rFold is a set of Lua (LuaJIT) classes and submodules to build, manipulate and analyse three-dimensional protein structures.
rFold is intended to be a library of functions to assist in protein structure analysis and prediction. The predictive methodology will be largely based on kinematic and artificial intelligence approaches, but hopefully interested users can pick and choose utilities from the project to meet their own needs.
The intended development roadmap is to create functionality in roughly the following order: Build (generate 3D structure coordinates from internal phi, psi, omega and chi dihedral angles); Collect (catalogue internal coordinate and other data from known protein structures); Move (perturb structures to explore local regions of conformational space); and Evaluate (assess three dimensional residue environments based on data from known structures).
As of March 2017, both the Build and Collect modules are working. The Build module can accurately interconvert between PDB files and fully specified internal coordinates (phi, psi, omega and chi dihedral angles, plus all bond lengths and angles). The Collect module generates a database of protein internal coordinates from input protein structures.
deque -- Queue implementation used to assemble residues for Build module.
ldoc -- Lua documentation generator.
Accurate creation of 3D coordinate data from protein structure internal coordinates (phi and psi dihedral angles) requires explicit specification of all structure details: bond lengths, angles and dihedral angles. rFold defines a '.pic' ('protein internal coordinates') datafile format in which each standalone line specifies 3 atoms and their length, angle, length relationship, or 4 atoms with their dihedral angle relationship. For example:
1MUD A 1MN:1MCA:1MC 1.45628 114.95350 1.53294
1MUD A 1MN:1MCA:1MC:2QN 144.22629
In addition the coordinates for the first three atoms (usually N, CA and C) of each chain are required from the original PDB file in order to place the chain in the correct coordinate space, if the coordinates are to be compared to the PDB data.
While there is an inevitable buildup of error as residues are assembled along a protein chain, the current implementation with five decimal point precision for the internal coordinates is sufficient to exactly regenerate backbone and sidechain coordinates for PDB chains of over 1200 residues.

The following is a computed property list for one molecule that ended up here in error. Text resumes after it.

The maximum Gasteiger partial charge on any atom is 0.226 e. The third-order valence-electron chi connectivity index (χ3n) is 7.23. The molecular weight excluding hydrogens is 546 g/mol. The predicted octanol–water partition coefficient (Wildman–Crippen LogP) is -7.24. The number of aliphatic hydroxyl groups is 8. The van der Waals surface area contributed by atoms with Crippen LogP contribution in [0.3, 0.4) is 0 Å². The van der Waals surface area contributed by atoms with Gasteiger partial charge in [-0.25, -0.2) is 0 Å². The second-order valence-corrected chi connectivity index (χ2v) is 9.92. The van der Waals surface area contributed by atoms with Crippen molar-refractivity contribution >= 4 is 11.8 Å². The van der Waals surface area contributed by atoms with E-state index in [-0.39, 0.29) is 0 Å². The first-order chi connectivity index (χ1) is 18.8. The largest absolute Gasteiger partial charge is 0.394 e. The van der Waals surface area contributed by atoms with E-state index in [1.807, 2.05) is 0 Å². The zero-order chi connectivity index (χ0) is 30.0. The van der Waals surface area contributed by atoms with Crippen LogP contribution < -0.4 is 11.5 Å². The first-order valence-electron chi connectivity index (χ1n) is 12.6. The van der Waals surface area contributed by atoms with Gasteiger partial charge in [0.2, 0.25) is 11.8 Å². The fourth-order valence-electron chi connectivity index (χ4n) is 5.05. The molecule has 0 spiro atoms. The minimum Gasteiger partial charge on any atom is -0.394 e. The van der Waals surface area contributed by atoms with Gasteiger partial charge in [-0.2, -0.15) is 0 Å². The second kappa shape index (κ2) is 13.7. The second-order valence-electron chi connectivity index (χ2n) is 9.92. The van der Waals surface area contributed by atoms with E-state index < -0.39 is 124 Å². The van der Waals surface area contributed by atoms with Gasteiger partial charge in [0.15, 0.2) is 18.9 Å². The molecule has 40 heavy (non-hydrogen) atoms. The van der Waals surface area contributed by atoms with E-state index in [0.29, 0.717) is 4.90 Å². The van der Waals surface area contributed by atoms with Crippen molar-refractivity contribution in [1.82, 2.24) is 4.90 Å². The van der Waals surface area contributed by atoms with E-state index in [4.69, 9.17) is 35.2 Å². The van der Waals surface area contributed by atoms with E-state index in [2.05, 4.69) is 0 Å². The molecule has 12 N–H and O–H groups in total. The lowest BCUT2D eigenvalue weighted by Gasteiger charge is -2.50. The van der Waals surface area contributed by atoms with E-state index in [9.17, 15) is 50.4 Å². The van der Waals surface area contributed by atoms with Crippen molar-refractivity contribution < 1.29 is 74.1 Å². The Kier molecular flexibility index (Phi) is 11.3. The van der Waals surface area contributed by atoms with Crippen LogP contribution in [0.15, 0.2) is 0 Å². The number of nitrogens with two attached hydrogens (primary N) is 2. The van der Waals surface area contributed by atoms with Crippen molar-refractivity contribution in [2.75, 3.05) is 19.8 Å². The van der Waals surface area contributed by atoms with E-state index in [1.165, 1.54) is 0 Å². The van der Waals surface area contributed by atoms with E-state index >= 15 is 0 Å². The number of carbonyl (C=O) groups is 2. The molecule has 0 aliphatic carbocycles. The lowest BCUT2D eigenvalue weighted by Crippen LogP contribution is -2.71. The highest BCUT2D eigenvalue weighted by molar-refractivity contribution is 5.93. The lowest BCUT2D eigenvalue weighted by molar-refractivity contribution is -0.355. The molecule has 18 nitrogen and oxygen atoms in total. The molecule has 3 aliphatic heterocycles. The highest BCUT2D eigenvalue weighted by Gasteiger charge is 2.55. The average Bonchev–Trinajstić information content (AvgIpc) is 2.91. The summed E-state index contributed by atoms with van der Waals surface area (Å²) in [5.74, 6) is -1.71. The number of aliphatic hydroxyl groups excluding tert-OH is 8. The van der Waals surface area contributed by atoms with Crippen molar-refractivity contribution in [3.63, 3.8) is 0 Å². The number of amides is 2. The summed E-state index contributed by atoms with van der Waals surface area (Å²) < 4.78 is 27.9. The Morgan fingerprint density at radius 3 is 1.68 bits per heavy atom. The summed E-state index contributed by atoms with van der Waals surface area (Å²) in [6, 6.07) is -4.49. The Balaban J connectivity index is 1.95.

Using a May, 2016
cullpdb_pc20_res2.2_R1.0.curr file from the Dunbrack Lab PISCES server, 97.5% of 5,825 protein chains are regenerated exactly according to a line-by-line comparison test (see buildProtein.lua). As of June, 2016, the 143 chains generating differences have not yet been investigated.
Defines and loads a PostgreSQL database of protein internal coordinate data. Schema defined in rFold.dbm, a datafile for PgModeler - which is a PostgreSQL schema editor and design tool available at http://pgmodeler.com.br/ .
Source tree contains modified DSSP program, changed to output internal coordinate records matching PIC data above and more atom coordinates.
Executable rFoldLoadDB.lua reads PDB or PIC files, generates internal or 3D coordinates, regenerates 3D or internal coordinates and compares against input, processses with modified DSSP and compares again, loads into database and finally extracts from database and confirms that internal coordinates still match throughout. Only entries passing all tests are committed to database, others are rolled back.
Of 6389 chains in the 30 March, 2017 PISCES 'cullpdb_pc20_res2.0_R0.25_d170330_chains6389', 5941 chains (93%) are successfully loaded; this completes in about 8 hours on the development PC.
Not implemented. See Miller, Douthart and Dunker 1994 for early work.
Why Lua / LuaJIT?
In addition to speed and its connection with the Torch7 Neural Nets / Scientific Computing Framework, I find Lua code remarkably easy to understand and modify long after initial development work.
For Python development I am using Visual Studio Code. This is remarkable in that it is the first Microsoft product I am actually using by choice; my compliments to them.
Copyright 2016-2019 Robert T. Miller
Licensed under the Apache License, Version 2.0 (the "License"); you may not use these files except in compliance with the License. You may obtain a copy of the License at
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